In each case, the studies showed that our expectations of increasing our happiness level through money or true love or losing weight, fall short of the actual feeling when we achieve these objectives. I’ll bet while you read that, you’re disagreeing, lol. We’ll get to why that’s the case. But for now, one validation of the expectation factor is the data they site concerning Lottery Ticket sales in the country. Brace yourself…….Americans spend about $70 billion (with a B!) on Lottery Tickets annually. That’s more than we spend on books, music, movie/sporting event tickets and video games combined. Married people (true love) are only “happier” than their baseline for the first 2 years and those with body image issues (weight/plastic surgery) tend to have a higher incidence of depression. So, even achieving an expected happiness target doesn’t result in the happy life we envisioned.

ANNOYING FEATURES OF THE MIND
Why is that? This is where I’ll include one of the videos from the course to provide the answer. Dr. Santos verbalizes it better than I can condense it here. She shows that our mind plays tricks on us. For example, answer this question: If a baseball and bat cost $1.10 together, and the bat costs $1.00 more than the ball, how much does the ball cost? Quickly, your immediate reactionary answer is 10 cents, right? Wrong! The answer is 5 cents. That’s why it’s worth the 8-minute investment to watch this video.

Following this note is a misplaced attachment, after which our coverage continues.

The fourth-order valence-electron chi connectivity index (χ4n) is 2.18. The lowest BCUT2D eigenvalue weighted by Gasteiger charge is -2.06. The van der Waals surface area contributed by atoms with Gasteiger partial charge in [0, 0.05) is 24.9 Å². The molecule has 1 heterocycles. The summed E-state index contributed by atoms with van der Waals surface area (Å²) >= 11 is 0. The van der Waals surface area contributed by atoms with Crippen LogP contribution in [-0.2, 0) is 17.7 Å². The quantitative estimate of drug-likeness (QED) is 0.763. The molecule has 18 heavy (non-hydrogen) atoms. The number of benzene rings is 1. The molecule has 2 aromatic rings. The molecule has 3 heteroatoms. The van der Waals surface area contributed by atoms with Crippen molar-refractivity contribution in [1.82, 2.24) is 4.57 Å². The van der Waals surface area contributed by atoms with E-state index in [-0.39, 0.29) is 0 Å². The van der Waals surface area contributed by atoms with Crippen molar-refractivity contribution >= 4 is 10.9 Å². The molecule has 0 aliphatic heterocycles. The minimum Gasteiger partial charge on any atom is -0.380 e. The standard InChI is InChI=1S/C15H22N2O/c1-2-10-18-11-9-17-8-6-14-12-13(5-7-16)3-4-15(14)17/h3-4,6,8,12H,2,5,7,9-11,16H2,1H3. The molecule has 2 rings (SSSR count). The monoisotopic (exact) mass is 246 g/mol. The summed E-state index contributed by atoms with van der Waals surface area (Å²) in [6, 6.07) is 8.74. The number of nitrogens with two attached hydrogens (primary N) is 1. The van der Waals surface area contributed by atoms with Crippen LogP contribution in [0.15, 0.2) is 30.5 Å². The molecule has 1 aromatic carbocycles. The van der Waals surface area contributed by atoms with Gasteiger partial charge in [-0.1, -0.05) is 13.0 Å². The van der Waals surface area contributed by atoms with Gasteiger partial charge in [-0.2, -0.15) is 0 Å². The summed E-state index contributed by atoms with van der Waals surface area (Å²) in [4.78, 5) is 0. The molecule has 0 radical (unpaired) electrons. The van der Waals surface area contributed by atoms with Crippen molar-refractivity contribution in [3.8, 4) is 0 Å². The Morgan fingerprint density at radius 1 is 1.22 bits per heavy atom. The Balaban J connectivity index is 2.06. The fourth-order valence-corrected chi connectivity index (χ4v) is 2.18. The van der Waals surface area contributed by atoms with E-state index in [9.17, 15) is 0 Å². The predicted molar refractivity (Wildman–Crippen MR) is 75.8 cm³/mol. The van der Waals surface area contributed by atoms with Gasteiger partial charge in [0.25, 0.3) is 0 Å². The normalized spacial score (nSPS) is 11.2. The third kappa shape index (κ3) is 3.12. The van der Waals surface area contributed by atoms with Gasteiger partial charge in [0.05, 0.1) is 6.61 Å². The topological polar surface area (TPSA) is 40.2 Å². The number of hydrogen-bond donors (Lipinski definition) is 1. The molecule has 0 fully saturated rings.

The course keeps getting better from here. Stay tuned for highlights from the Week 3 lesson next week.

As we enter this transitional stage of this crisis, it is important for each of us to remain diligent with our social distancing protocols; especially as more restrictions are lifted going forward. I am so proud of the reaction and feedback I’ve received from many of you concerning the rules because it confirms our collective commitment. We are together, we have sacrificed, and we have supported each other every step of the way because we are Harrison Strong!

 

Together for Harrison Township,

Lou Manzo
Your Mayor

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A message from Mayor Manzo regarding the Coronavirus COVID-19. Learn more